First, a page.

How Do We Navigate the Stressful Month of September?
September is a month of getting back to routine. It is also usually a month of high emotions. It’s hard to get back into the swing of things ~ getting up early, making lunches, pack bags, ride the bus, having to be “ON” all day. No doubt this is an extra hard time for our kids with chronic pain since they are extra sensitive to change, extra stimuli, and emotional pressure. And when they are on high alert, we are on high alert, as parents! So how do we navigate September?!?!?! With an extra dose of patience and small steps. For ourselves, and for our kids. Maybe you think, “Things are already falling apart! I thought this year would be better!” It can be. And it will be. However, we have to give ourselves LOOOOOOOOOONNNNNG luxurious timelines. Do you know that when we give ourselves short timelines, even THAT can be a stress to our nervous systems?! We need to give our children timelines that are even longer than we think they need so that they aren’t overwhelmed. Give yourself a timeline that is twice as long as you think you will need. Or don't give yourself a timeline at all and instead just take the small steps to make progress! If your child is barely making it to one class, you might need to give them 2 years to make the transition back to full time schooling. Add 5 minutes a day weekly. And if that is too much, take it down to a 1 minute increase/week. If your child can’t even make it out of the house, make their first goal to get dressed each morning. The next week they can get dressed and brush teeth. The next week they can add a 5 min car ride. The next week can be walking to the front door of the school…. These goals can be really small! Or maybe your child can attend full days of school most days but not during a pain flare. Start to build up their capacity to do things during pain flares. And reward them for doing it. It’s hard work! But they can do it. And as they start to do it, they feel more confident and proud of what they can accomplish! And slowly they are able to be functional, regardless of pain fluctuations. And the pain starts to take a backseat and become background noise. Make your child’s weekly goals as small as you need to, in order to make progress. Small steps work. For everyone. As long as they are small enough. If you are looking for help to get your child more functional, to attend school more, or to increase their capacity to function during pain flares, I can help. Developing a program that suits your child and allows them to be successful is my specialty! Your child’s pain likely has made your lives unpredictable, but with small steps to increase function, life can become more predictable again. Let's take the small steps this year to make sure that next September feels very different. ~ Carla Friesen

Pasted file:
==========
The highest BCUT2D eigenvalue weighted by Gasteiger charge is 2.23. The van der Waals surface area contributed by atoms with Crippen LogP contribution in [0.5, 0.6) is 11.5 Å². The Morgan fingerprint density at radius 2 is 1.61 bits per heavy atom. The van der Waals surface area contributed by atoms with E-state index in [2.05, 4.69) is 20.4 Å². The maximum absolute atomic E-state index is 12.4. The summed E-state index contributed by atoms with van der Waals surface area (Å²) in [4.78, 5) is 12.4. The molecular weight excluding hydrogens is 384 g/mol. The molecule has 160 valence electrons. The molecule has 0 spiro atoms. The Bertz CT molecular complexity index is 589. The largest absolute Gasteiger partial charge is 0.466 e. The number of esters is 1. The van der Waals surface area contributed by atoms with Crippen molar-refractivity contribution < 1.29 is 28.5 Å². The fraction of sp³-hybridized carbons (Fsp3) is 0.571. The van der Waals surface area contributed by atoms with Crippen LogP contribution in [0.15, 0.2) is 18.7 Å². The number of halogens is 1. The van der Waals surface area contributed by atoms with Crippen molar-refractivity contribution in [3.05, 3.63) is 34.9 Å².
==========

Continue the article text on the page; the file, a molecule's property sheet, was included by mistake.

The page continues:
Licensed Psychotherapist, Pain Coach
The general contents of this website are provided solely for educational and informational purposes and are not meant to provide professional medical or psychiatric advice, counselling or therapeutic services.
Join our Facebook Group!